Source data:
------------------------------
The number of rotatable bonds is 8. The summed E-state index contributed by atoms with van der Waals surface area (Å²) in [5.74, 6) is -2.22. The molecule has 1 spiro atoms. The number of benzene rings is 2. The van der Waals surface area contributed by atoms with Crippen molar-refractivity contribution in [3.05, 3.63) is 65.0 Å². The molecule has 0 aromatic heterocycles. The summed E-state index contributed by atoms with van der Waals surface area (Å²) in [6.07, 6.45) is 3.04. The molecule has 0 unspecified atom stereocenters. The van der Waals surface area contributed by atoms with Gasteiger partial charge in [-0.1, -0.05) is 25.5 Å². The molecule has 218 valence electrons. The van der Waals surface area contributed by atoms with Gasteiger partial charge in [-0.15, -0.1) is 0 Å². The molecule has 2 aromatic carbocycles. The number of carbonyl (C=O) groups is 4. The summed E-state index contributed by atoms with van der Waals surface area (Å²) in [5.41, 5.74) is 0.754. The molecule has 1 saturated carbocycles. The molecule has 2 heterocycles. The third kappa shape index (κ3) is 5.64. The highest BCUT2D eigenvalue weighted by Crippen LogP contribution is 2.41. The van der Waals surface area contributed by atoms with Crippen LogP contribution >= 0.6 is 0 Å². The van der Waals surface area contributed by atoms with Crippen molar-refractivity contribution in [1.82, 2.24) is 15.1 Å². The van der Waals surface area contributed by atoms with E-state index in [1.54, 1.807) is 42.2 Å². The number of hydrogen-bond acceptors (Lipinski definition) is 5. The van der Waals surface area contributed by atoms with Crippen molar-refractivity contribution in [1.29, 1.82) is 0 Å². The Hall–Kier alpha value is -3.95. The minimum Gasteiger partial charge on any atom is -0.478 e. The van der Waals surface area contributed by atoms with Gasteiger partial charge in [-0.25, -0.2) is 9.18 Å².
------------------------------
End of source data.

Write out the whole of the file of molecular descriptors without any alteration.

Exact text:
The number of rotatable bonds is 8. The summed E-state index contributed by atoms with van der Waals surface area (Å²) in [5.74, 6) is -2.22. The molecule has 1 spiro atoms. The number of benzene rings is 2. The van der Waals surface area contributed by atoms with Crippen molar-refractivity contribution in [3.05, 3.63) is 65.0 Å². The molecule has 0 aromatic heterocycles. The summed E-state index contributed by atoms with van der Waals surface area (Å²) in [6.07, 6.45) is 3.04. The molecule has 0 unspecified atom stereocenters. The van der Waals surface area contributed by atoms with Gasteiger partial charge in [-0.1, -0.05) is 25.5 Å². The molecule has 218 valence electrons. The van der Waals surface area contributed by atoms with Gasteiger partial charge in [-0.15, -0.1) is 0 Å². The molecule has 2 aromatic carbocycles. The number of carbonyl (C=O) groups is 4. The summed E-state index contributed by atoms with van der Waals surface area (Å²) in [5.41, 5.74) is 0.754. The molecule has 1 saturated carbocycles. The molecule has 2 heterocycles. The third kappa shape index (κ3) is 5.64. The highest BCUT2D eigenvalue weighted by Crippen LogP contribution is 2.41. The van der Waals surface area contributed by atoms with Crippen LogP contribution >= 0.6 is 0 Å². The van der Waals surface area contributed by atoms with Crippen molar-refractivity contribution in [1.82, 2.24) is 15.1 Å². The van der Waals surface area contributed by atoms with E-state index in [1.54, 1.807) is 42.2 Å². The number of hydrogen-bond acceptors (Lipinski definition) is 5. The van der Waals surface area contributed by atoms with Crippen molar-refractivity contribution in [1.29, 1.82) is 0 Å². The Hall–Kier alpha value is -3.95. The minimum Gasteiger partial charge on any atom is -0.478 e. The van der Waals surface area contributed by atoms with Gasteiger partial charge in [-0.25, -0.2) is 9.18 Å².